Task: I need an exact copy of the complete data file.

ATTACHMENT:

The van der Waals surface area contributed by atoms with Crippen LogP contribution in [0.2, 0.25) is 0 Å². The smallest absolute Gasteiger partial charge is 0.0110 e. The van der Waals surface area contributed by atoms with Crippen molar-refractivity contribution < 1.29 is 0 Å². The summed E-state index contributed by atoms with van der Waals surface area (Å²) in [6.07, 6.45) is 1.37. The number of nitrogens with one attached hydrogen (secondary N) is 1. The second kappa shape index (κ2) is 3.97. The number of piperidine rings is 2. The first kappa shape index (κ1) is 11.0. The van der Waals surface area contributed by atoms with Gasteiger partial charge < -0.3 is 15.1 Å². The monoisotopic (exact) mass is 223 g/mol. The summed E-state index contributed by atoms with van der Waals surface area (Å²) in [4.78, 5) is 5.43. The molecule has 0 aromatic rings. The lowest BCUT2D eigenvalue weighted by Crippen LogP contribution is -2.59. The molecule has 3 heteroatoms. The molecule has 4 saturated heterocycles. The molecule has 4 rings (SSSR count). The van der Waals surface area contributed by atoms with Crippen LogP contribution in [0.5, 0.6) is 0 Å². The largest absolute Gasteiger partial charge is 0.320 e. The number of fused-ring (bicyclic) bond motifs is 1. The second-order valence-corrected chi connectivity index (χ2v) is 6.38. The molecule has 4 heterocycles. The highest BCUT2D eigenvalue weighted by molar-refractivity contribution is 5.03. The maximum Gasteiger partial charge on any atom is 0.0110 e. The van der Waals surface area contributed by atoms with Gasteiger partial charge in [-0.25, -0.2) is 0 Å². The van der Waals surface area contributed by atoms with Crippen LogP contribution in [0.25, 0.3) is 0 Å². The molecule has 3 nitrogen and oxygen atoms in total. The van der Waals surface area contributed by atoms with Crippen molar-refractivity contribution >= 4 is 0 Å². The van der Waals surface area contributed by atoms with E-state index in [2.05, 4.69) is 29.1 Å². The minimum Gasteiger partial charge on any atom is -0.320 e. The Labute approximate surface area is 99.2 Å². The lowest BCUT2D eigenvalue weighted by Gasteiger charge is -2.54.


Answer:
The van der Waals surface area contributed by atoms with Crippen LogP contribution in [0.2, 0.25) is 0 Å². The smallest absolute Gasteiger partial charge is 0.0110 e. The van der Waals surface area contributed by atoms with Crippen molar-refractivity contribution < 1.29 is 0 Å². The summed E-state index contributed by atoms with van der Waals surface area (Å²) in [6.07, 6.45) is 1.37. The number of nitrogens with one attached hydrogen (secondary N) is 1. The second kappa shape index (κ2) is 3.97. The number of piperidine rings is 2. The first kappa shape index (κ1) is 11.0. The van der Waals surface area contributed by atoms with Gasteiger partial charge < -0.3 is 15.1 Å². The monoisotopic (exact) mass is 223 g/mol. The summed E-state index contributed by atoms with van der Waals surface area (Å²) in [4.78, 5) is 5.43. The molecule has 0 aromatic rings. The lowest BCUT2D eigenvalue weighted by Crippen LogP contribution is -2.59. The molecule has 3 heteroatoms. The molecule has 4 saturated heterocycles. The molecule has 4 rings (SSSR count). The van der Waals surface area contributed by atoms with Crippen LogP contribution in [0.5, 0.6) is 0 Å². The largest absolute Gasteiger partial charge is 0.320 e. The number of fused-ring (bicyclic) bond motifs is 1. The second-order valence-corrected chi connectivity index (χ2v) is 6.38. The molecule has 4 heterocycles. The highest BCUT2D eigenvalue weighted by molar-refractivity contribution is 5.03. The maximum Gasteiger partial charge on any atom is 0.0110 e. The van der Waals surface area contributed by atoms with Gasteiger partial charge in [-0.25, -0.2) is 0 Å². The van der Waals surface area contributed by atoms with Crippen LogP contribution in [0.25, 0.3) is 0 Å². The molecule has 3 nitrogen and oxygen atoms in total. The van der Waals surface area contributed by atoms with Crippen molar-refractivity contribution >= 4 is 0 Å². The van der Waals surface area contributed by atoms with E-state index in [2.05, 4.69) is 29.1 Å². The minimum Gasteiger partial charge on any atom is -0.320 e. The Labute approximate surface area is 99.2 Å². The lowest BCUT2D eigenvalue weighted by Gasteiger charge is -2.54.